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August 1999

IP Telephony In The Enterprise


Service providers were first to deploy Internet telephony products. The benefits were clear: By using the untaxed Internet or private intranets, service providers could bypass excessive telephone taxes, and offer very competitive long-distance services — particularly for international calls. Now the long-anticipated enterprise deployment of IP telephony has begun. I have been surveying end users that have deployed IP telephony to learn more about their deployments.

By and large, enterprises are not yet replacing their circuit-switched PBXs or building out new telecom switches based on IP. Instead, they are using IP telephony to augment their existing infrastructure. Typically, this is to save money by consolidating all interoffice traffic — both voice and data — onto a single network. Some deployments, however, are for new features enabled by IP telephony.

One clear message from early deployments is that users do not care what kind of technology provides their services. Users only want to make sure they are getting high-quality, effective services. This should come as no surprise to anyone — except perhaps those companies that built or bought enterprise IP telephony gateways requiring two-stage dialing. These gateways are gathering dust, while those that seamlessly interoperate with the existing infrastructure are being used regularly.

Voice Quality
The early objection to IP telephony was that the voice quality would not be acceptable for business communication. With few exceptions, the IT managers with whom I spoke are satisfied with the voice quality their systems produce, noting few to zero complaints from end users. In some cases, interoffice calls take place over the public Internet, and still deliver acceptable service. In almost all cases, the IP network is shared by voice and data applications — still maintaining acceptable service.

Gateways are not commodities. IT managers value some key features. For example, one Starvox StarGate system user with whom I spoke is very pleased with the gateway’s Failsafe and Fallback features. The StarGate system constantly monitors the quality of service (QoS) through the gateways, automatically diverting calls that exceed a configurable quality threshold to a PSTN backup. Calls get diverted less than 5 percent of the time. All calls receive a predictable service level, even with networks sharing voice and data traffic.

Cost Savings
One multinational company I surveyed is replacing a worldwide frame relay network with an IP-based virtual private network (VPN). It replaced a 96 Kbps CIR/384 Kbps burst-frame relay connection between the United States and Singapore with a firewall and T1 connection to the public Internet in Singapore. (The U.S. headquarters already had a similar configuration.) The company has IP telephony gateways in both locations. Besides expanding its capacity and giving Singapore users higher-bandwidth Internet access, the company is saving $90K per year on this single link. Replicated throughout its global network, IP telephony and IP VPN will deliver better service and save more than $1 million in service costs per year.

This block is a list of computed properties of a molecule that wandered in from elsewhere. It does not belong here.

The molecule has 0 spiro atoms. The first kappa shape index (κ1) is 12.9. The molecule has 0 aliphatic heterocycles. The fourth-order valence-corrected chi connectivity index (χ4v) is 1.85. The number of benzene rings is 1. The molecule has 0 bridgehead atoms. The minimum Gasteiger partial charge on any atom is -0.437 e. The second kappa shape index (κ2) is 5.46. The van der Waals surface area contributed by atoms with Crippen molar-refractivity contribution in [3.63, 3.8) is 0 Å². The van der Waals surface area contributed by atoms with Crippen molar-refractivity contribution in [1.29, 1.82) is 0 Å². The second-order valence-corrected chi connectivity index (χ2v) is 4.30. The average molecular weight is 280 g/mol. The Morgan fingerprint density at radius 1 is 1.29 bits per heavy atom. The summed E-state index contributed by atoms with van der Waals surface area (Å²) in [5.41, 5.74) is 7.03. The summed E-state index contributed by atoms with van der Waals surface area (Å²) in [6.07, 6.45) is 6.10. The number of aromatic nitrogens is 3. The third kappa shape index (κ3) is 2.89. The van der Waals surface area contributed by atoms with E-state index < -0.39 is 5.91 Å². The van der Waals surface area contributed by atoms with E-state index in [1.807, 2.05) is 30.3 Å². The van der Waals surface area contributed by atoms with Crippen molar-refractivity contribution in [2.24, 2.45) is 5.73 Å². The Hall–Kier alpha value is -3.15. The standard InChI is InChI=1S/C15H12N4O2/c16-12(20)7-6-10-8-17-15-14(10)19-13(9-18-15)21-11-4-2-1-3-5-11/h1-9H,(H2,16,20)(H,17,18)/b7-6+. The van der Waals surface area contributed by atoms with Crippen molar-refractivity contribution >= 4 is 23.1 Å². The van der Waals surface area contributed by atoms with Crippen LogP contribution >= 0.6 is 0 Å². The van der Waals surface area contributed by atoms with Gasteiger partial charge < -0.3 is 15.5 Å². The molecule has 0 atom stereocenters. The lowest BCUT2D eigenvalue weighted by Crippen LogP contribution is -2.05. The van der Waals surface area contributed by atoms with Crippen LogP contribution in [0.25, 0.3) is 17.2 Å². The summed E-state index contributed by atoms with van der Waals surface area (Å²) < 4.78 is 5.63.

The company did need to change ISPs in Singapore when its original one could not deliver the predictable bandwidth required. But the end users are now satisfied with the voice quality going over the public Internet via firewalls.

Another company wanted to offer customers the ability to speak to customer service representatives using a Web browser. Since the company’s IT department had neither the budget nor the time to install a gateway, the company turned to another solution. They were able to quickly and effectively add a click-to-talk feature to their Web site by outsourcing the service via a WebDialogs server. A service provider hosts the gateway, directing the inbound calls to the company’s ACD for answer by the next available agent.

The telecom managers with whom I spoke are knowledgeable and enthusiastic about IP telephony. Besides saving money, telecom managers are keenly aware of the communication convergence advantage, and eager to evolve their knowledge and skills to include the new world of packet voice communication.
In the early days of IP telephony, every conference organizer wanted to hear from real people using the technology. I sat through many talks from IT managers considering using IP telephony. Three years later, you cannot throw a stone without hitting someone who really is using IP telephony — and enjoying all the benefits it delivers. 

Laurence J. Fromm is vice president, new business development for Dialogic Corporation. Dialogic is a leading manufacturer of high-performance, standards-based computer telephony components. Dialogic products are used in fax, data, voice recognition, speech synthesis, and call center management CT applications. The company is headquartered in Parsippany, New Jersey, with regional headquarters in Tokyo and Brussels, and sales offices worldwide. For more information, visit the Dialogic Web site at www.dialogic.com.

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